NEW YORK - The leaders of Belgium’s Jewish community cautiously celebrated a High Court decision that dismissed a proposed ban on ritual slaughter as unconstitutional. Pro-shechitah advocates had been on edge since May, when the law was first introduced, as it seemed to be gaining wide support.
Rabbi Pinchos Kornfeld, president of Antwerp’s Machzikei Hadas kehillah and part of the leadership of the Belgian Jewish Consistoire, told Hamodia that while the ruling was very significant, a caveat instructing the government to seek with the Jewish and Muslim communities a “solution that would satisfy animal rights concerns” could still be problematic.
“This was definitely a victory; if there would be a Beis Hamikdash we would have to bring a korban todah for it, but it’s not clear that we won the war yet,” said Rabbi Kornfeld.
This past May, Ben Weyts, Animal Welfare Minister for Belgium’s Flemish region (Flanders), introduced a total ban on all slaughter without electric stunning. The proposal was a result of the government’s efforts to regulate temporary slaughterhouses set up by the country’s large Muslim community as part of one of their yearly celebrations. Citing a lack of willingness on the part of the Muslim community to accept “any sort of compromise,” Weyts said it had become necessary to outlaw the practice of ritual slaughter altogether.
The proposal would have become law in Flanders, one of the three major provinces of Belgium, whose capital, Antwerp, is home to one of Europe’s largest Orthodox communities.
Through the lobbying efforts of the Muslim and Jewish communities, member of the Flemish Parliament Sonia Claes recommended that the legislation be reviewed by Belgium’s Constitutional Court. On Wednesday, the Court handed down a decision saying that such a ban would violate laws protecting religious freedom.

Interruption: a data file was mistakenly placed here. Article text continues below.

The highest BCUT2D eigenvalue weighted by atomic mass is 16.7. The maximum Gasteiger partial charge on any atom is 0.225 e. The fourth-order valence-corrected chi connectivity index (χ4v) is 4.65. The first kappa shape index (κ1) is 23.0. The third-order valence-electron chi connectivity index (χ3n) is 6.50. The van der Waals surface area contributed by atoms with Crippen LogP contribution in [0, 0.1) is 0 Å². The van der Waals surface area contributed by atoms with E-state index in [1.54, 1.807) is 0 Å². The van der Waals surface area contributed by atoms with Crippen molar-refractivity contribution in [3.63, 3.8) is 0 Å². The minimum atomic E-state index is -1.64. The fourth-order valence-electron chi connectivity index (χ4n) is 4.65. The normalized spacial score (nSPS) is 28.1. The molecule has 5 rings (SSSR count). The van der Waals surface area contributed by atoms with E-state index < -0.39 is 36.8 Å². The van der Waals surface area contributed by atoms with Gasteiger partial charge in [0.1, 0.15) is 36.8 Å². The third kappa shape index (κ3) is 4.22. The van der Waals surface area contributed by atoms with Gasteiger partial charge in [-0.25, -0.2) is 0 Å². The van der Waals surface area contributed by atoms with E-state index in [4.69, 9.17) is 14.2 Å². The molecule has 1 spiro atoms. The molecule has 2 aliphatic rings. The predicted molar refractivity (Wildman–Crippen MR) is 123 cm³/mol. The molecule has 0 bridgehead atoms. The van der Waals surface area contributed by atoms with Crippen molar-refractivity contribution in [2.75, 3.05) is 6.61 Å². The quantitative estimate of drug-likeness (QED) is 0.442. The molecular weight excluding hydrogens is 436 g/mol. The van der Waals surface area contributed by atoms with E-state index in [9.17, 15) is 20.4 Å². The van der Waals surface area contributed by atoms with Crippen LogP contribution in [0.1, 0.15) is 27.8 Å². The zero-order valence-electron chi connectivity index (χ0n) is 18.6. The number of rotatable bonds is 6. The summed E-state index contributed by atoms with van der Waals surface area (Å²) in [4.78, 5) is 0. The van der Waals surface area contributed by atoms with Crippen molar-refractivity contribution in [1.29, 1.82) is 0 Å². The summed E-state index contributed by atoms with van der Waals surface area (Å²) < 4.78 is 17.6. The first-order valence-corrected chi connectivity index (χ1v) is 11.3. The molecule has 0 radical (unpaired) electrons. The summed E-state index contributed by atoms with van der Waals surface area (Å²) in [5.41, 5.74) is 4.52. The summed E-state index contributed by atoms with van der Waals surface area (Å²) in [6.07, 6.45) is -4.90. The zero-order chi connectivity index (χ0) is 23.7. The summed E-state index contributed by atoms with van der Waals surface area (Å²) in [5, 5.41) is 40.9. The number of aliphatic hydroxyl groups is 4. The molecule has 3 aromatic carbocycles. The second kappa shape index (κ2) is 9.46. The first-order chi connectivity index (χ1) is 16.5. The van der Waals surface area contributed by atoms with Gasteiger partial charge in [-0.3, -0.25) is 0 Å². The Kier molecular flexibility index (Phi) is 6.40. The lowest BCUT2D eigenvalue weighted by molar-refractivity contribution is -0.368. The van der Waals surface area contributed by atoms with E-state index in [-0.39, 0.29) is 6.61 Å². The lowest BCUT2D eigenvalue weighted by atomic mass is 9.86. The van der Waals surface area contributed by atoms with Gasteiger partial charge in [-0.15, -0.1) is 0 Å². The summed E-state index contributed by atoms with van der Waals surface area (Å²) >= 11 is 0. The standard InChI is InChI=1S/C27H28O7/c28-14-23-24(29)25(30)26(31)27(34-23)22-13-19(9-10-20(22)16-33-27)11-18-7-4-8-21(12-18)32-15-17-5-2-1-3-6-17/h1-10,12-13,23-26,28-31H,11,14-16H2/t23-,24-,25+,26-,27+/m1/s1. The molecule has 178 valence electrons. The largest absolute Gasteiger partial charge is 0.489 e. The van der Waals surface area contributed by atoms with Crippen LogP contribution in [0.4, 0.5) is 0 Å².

Rabbi Kornfeld expressed his concern that the caveat mentioned above regarding animal welfare would embolden opponents of ritual slaughter to push for the implementation of alternative methods of stunning before slaughtering.
Rabbi Albert Guigi, Belgium’s Chief Rabbi, also expressed gratitude, but was restrained in his reaction to the ruling.
“Unfortunately, this is not definitive,” he told Hamodia. “For decades, we have been conducting a struggle in defense of shechitah. The key is to never give up.’’ Nevertheless, Rabbi Guigi was hopeful that the ruling would serve as a useful precedent to protect shechitah in other countries on the Continent.
As in many European countries, ritual slaughter in Belgium has been under attack for decades, an attack historically led by left-wing politicians and activists propounding “animal rights.” The ban proposed by Weyts, a member of a center-right party, represents an increasing trend in recent years by nationalist elements to seek the elimination of ritual slaughter as a means of curbing the size and influence of Muslim communities on the Continent. Rabbi Kornfeld said that the Jewish community has sustained “collateral damage” from this goal.
Ritual slaughter is at present illegal in Sweden, Denmark, Norway, Switzerland and Iceland.